FOR two of the past three weeks, Uber has offered customers in Perth a promotion: if you took at least four rides in a week, you’d get $5 off each ride for the next week.
This week, the offer is even better: take six trips by tomorrow and you’ll get $7 a ride off for the next week. The discounts represent tremendous value and make many trips cost-competitive with — or cheaper than — a bus fare.
They are all the more remarkable given Uber has never been profitable, not in Australia and not globally.
Uber is privately held and therefore does not have to publish its full accounts, but the information it has chosen to release shows it burns through its investors’ cash at an astonishing rate. Uber lost $US2.8 billion ($3.87 billion) in 2016 and $US4.5 billion ($6.2 billion) in 2017.
In the first three quarters of 2018, losses were about $US2.5 billion ($3.46 billion) and widening quarter-on-quarter. And revenue growth is slowing, too.
Uber’s chief executive, Dara Khosrowshahi, who replaced controversial founder Travis Kalanick amid a string of ethics scandals last year, is reportedly whipping the company into shape for a sharemarket listing in the second half of next year.
Its wild unprofitability is apparently no dampener on investor enthusiasm. According to the The Wall Street Journal, one recent valuation by a consortium of bankers put the company’s worth at $US120 billion ($166 billion).
It’s an astonishing sum for any enterprise — more than General Motors, Ford and Fiat Chrysler combined — let alone a raging cash bonfire that even the company’s own projections suggest won’t return a profit for at least three years.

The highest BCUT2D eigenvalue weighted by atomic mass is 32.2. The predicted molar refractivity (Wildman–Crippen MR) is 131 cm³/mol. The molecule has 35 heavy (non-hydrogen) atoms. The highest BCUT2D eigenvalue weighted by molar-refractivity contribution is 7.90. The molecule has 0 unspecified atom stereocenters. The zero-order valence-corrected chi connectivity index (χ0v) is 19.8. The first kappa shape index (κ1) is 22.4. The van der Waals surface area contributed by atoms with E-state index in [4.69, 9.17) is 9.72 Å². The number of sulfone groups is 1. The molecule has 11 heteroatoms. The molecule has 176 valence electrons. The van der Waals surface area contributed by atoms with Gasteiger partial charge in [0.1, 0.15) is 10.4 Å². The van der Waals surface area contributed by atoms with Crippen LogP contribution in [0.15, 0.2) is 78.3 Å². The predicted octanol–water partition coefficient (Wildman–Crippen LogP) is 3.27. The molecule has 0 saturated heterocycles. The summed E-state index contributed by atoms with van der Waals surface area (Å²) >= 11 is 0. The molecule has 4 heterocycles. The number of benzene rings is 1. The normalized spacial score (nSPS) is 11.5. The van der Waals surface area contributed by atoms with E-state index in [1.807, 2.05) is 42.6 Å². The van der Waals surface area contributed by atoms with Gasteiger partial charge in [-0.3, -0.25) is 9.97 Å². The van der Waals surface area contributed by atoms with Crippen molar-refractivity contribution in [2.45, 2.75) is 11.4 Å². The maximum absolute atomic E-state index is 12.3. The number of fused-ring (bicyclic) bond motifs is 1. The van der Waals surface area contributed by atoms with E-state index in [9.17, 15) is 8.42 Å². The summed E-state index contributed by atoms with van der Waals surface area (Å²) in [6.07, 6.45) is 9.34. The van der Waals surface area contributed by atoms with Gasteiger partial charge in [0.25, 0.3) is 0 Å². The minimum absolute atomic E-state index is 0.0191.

And then there’s the drivers, none (in Western countries at least) who believe they can make a living by working on the platform.
Uber calls these people its “partners”, but in reality treats them as arms-length contractors, with no expense support, holiday pay, sick leave or equity share in the business.
In Perth, the happiest drivers I’ve met are retirees who do it for social interaction.
Other drivers are between “real” careers, and I am yet to meet a long-term driver who regards it as a viable profession.
Uber is wildly popular with customers because it undercuts on price and over-delivers on service compared to a heavily regulated taxi industry that, in aggregate, abused its monopoly and the traveling public for years.
But in Australia, unions — most notably the Transport Workers Union — are rallying to turn the tide of public opinion against the gig economy.
A law has been passed in New York guaranteeing ride-share drivers a minimum wage of $US17.22 ($24) an hour after expenses, an increase of 45 per cent for the average driver that will, one way or another, flow through to fares for the traveling public. There is also a class action alleging Uber engaged in a conspiracy, entering the Australian market by unlawful means.
In the capital markets, Uber is said to be a “disruptor” to the extent that the term long ago became a cliché, as every venture capitalist looked for the next Uber.
The technology layer of Uber’s app-based booking system is genuinely innovative and pro-customer.
But how much of the rest of its business model — and that of the other emerging tech giants — is really “disruption”, as opposed to the exercise of predatory pricing at global scale and the sidestepping of hard-won rights that lifted the average worker in the first half of the last century?